Many home bakery owners dream about growing their clientele to include coffee shops and restaurants. However, expanding a business takes time and may involve reaching out to as many potential clients as possible.
You want to start selling to coffee shops, here’s what to do:
- Determine how much each menu item costs in ingredients, time, and packaging
- Produce a consistent, quality product
- Reach out to coffee shops in your area and introduce yourself with a convincing sales pitch
- Provide samples of your menu items with a wholesale price list
- Use your marketing channels as leverage to get coffee shops to take on your product
- Take advantage of busy holiday seasons with specially designed menus
Tips for Selling Baked Goods to a Coffee Shop
By selling to a coffee shop, you sell your items at wholesale, a lower price than retail. It is critical to purchase ingredients and packaging at the lowest possible price and know how much it costs you to produce baked goods – not only monetarily but also in time. You need to evaluate if it makes financial sense to sell your products wholesale. To be profitable, you might need to offer a limited version of your menu for wholesale.
Be sure to do the math upfront, so you are not losing money down the line. Determine a minimum amount for orders, especially since you will be delivering. All orders have to be worth your while.
In addition to a popular coffee shop, I also had a weekly commitment from a tea shop with a minimum order for cookies, scones, and cupcakes. The delivery day was Friday, and while it was nice to have a steady order, it was hectic to deliver on a busy day.
Research Shops in Your Area
The first step is to identify the coffee shops in your area that may want to buy your goods. Find out which coffee shops sell products that are similar to yours. Is there an opportunity for your product to complement the current offerings? A coffee shop known for its donuts may find it difficult to sell your cookies or cupcakes. However, there is no harm in trying. That might mean there is an opening for a different type of product.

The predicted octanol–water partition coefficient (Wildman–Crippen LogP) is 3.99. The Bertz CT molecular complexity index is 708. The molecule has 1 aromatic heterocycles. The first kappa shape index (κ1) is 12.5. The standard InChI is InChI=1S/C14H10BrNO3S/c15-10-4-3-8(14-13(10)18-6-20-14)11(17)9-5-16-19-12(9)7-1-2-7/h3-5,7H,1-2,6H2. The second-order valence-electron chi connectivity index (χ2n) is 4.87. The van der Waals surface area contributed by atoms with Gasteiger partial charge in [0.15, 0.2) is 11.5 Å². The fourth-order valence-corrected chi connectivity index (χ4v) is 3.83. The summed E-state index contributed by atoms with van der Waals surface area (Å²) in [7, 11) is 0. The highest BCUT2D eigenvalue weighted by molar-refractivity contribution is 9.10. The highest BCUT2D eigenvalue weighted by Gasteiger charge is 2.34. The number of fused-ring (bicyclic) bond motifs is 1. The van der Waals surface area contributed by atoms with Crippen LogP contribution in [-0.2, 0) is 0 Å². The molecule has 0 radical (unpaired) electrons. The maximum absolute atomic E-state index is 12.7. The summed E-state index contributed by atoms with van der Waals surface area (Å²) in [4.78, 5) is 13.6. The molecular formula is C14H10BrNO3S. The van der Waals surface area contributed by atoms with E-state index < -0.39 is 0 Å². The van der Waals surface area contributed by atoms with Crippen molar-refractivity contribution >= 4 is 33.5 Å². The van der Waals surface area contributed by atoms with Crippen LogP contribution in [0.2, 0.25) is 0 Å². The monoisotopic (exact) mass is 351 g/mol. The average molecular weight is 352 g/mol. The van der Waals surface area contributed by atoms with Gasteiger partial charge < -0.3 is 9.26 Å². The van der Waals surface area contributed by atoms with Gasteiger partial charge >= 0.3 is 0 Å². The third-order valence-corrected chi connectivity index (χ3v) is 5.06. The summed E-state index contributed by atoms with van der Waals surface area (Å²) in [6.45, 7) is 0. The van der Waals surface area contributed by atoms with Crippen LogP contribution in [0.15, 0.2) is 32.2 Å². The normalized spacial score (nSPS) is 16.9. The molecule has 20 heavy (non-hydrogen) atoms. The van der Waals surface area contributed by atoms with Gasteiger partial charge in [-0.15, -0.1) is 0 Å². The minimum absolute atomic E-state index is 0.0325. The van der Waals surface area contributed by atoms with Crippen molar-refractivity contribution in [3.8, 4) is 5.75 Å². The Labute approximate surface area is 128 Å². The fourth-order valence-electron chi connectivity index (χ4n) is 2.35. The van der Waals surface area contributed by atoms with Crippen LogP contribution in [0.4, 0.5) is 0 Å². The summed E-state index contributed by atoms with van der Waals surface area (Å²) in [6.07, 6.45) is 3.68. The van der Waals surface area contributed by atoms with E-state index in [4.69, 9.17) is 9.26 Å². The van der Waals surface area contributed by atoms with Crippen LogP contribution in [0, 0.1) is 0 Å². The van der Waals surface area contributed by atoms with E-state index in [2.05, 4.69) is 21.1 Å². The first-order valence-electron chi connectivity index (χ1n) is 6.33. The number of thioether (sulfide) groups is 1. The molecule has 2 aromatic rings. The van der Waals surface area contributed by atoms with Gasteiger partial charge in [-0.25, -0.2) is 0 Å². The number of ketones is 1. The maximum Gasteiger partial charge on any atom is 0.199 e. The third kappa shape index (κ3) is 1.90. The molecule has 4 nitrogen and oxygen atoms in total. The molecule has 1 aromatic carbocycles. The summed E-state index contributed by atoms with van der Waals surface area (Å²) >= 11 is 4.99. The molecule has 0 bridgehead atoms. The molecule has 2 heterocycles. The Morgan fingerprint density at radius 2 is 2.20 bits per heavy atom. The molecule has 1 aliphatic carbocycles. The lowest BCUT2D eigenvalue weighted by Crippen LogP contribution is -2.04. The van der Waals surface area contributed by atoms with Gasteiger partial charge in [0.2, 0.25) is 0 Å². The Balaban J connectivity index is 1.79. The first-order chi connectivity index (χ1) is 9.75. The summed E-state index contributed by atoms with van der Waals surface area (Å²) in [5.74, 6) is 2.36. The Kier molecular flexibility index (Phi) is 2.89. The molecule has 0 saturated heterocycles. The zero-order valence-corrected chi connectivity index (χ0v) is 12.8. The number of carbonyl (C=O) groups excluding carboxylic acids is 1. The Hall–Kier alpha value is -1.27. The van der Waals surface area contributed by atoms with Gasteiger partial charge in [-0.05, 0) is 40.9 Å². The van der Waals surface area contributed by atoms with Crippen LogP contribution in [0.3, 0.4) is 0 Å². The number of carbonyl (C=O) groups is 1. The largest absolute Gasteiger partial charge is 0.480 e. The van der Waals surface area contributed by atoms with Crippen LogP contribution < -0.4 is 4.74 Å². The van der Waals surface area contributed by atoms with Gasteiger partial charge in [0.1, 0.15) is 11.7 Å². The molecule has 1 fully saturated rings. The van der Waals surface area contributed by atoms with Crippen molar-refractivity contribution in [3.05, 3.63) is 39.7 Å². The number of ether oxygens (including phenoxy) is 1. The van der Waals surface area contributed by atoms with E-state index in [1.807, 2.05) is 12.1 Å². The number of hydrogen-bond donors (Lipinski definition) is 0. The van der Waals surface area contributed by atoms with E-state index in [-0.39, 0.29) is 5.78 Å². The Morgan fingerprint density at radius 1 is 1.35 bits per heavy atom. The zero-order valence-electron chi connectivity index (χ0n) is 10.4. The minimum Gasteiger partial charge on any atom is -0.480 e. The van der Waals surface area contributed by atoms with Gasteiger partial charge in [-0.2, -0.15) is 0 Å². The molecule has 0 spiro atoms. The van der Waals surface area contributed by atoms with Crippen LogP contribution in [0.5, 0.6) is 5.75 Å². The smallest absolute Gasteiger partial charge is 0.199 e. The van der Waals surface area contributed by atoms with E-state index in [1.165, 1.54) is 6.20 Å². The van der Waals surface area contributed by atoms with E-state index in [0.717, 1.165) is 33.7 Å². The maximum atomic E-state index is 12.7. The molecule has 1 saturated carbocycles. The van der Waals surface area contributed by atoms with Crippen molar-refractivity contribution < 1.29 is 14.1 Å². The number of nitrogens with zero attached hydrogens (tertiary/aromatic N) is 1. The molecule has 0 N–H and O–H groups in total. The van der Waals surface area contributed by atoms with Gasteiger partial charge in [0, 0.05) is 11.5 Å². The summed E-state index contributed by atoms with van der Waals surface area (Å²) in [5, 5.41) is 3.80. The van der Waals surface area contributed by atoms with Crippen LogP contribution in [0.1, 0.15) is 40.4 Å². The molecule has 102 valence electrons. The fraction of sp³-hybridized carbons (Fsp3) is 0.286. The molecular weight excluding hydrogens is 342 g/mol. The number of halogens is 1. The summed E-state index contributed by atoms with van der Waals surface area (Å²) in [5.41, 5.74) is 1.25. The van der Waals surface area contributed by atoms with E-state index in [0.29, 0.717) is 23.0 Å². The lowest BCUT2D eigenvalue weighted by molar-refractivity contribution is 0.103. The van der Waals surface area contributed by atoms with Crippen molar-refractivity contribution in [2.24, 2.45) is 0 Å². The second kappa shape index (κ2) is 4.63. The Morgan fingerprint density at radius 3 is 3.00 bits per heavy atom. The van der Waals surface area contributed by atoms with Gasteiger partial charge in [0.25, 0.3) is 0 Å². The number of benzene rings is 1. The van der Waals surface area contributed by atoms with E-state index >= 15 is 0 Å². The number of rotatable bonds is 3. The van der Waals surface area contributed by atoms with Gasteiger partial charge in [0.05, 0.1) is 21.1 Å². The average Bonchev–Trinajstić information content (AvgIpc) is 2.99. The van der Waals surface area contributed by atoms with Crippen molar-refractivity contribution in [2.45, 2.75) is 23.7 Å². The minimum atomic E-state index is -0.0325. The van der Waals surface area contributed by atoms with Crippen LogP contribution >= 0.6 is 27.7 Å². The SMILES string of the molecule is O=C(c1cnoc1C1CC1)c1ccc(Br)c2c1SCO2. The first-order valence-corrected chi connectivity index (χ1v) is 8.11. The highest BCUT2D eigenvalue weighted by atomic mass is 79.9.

Do you have a specialty item that you are known for? Do you intend to sell vegan treats or gluten-free products? Research helps you to determine the type of baked goods you can sell to specific coffee shops. Also, find out what other home bakeries in your area are offering.
Find out the legal requirements for selling your baked goods to coffee shops. This information prevents you from running into trouble with the law.
Make sure you obtain necessary permits and licenses for your business. The licenses will ensure your business complies with state laws. Also, it can help you gain the trust of coffee shops in your area.
Make sure your products stand out for their taste. Excellent quality will give your home bakery a competitive edge.
Make sure your pastries look professional before you supply them to coffee shops. Presentation is a crucial factor when it comes to baked goods. Remember, people eat with their eyes first.
The quality and price of your baked goods determine whether coffee shops will be willing to sell them on their premises. Quality products can help you close the deal with coffee shops faster.
Consider the effects of scaling up on the quality of your product. Find ways of maintaining the quality and taste of your baked goods as you expand your business.
When you take on coffee shops as clients, it’s critical that you consistently deliver the same product week after week. Take your recipe and write down how you make it each time. Measure your ingredients by weight.
Each week your items need to look just like they did the week before. Once you drop off that first order, you are setting expectations, and you need systems in place to meet those each week.
Reach Out to Coffee Shops
Design an introductory template that you will email to coffee shops in your area. How you introduce yourself to potential clients will determine if they take up your offer or not.
Introduce yourself to the owners or managers of the coffee shops and inform them about your products. Be sure to sell your business well by mentioning facts like your business compliance with state regulations and hygiene standards. Include any press mentions or a customer testimonial.